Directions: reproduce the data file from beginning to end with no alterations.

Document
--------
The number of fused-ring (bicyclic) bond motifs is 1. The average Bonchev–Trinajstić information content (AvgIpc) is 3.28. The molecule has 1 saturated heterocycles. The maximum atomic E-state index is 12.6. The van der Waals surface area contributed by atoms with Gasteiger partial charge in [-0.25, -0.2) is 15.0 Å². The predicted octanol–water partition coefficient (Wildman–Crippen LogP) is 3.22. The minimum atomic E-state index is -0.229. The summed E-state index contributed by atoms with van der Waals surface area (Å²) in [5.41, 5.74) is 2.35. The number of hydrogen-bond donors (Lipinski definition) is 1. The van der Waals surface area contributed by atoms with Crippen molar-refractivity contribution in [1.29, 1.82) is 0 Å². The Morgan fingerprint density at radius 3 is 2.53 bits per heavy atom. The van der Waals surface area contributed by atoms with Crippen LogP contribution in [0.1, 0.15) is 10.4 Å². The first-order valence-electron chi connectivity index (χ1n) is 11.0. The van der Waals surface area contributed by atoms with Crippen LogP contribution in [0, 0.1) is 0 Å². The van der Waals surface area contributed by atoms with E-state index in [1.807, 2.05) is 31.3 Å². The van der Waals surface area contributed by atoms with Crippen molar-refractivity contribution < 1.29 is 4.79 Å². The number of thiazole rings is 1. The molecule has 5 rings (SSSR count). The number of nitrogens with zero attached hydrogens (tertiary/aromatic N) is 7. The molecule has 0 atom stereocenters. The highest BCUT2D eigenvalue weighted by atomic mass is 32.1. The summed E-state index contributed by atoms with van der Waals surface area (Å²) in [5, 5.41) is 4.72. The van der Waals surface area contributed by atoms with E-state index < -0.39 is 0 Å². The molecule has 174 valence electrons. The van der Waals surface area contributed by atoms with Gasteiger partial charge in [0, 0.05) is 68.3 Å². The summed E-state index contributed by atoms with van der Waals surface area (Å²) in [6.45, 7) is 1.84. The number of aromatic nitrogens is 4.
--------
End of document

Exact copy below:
The number of fused-ring (bicyclic) bond motifs is 1. The average Bonchev–Trinajstić information content (AvgIpc) is 3.28. The molecule has 1 saturated heterocycles. The maximum atomic E-state index is 12.6. The van der Waals surface area contributed by atoms with Gasteiger partial charge in [-0.25, -0.2) is 15.0 Å². The predicted octanol–water partition coefficient (Wildman–Crippen LogP) is 3.22. The minimum atomic E-state index is -0.229. The summed E-state index contributed by atoms with van der Waals surface area (Å²) in [5.41, 5.74) is 2.35. The number of hydrogen-bond donors (Lipinski definition) is 1. The van der Waals surface area contributed by atoms with Crippen molar-refractivity contribution in [1.29, 1.82) is 0 Å². The Morgan fingerprint density at radius 3 is 2.53 bits per heavy atom. The van der Waals surface area contributed by atoms with Crippen LogP contribution in [0.1, 0.15) is 10.4 Å². The first-order valence-electron chi connectivity index (χ1n) is 11.0. The van der Waals surface area contributed by atoms with Crippen LogP contribution in [0, 0.1) is 0 Å². The van der Waals surface area contributed by atoms with E-state index in [1.807, 2.05) is 31.3 Å². The van der Waals surface area contributed by atoms with Crippen molar-refractivity contribution < 1.29 is 4.79 Å². The number of thiazole rings is 1. The molecule has 5 rings (SSSR count). The number of nitrogens with zero attached hydrogens (tertiary/aromatic N) is 7. The molecule has 0 atom stereocenters. The highest BCUT2D eigenvalue weighted by atomic mass is 32.1. The summed E-state index contributed by atoms with van der Waals surface area (Å²) in [5, 5.41) is 4.72. The van der Waals surface area contributed by atoms with E-state index < -0.39 is 0 Å². The molecule has 174 valence electrons. The van der Waals surface area contributed by atoms with Gasteiger partial charge in [0, 0.05) is 68.3 Å². The summed E-state index contributed by atoms with van der Waals surface area (Å²) in [6.45, 7) is 1.84. The number of aromatic nitrogens is 4.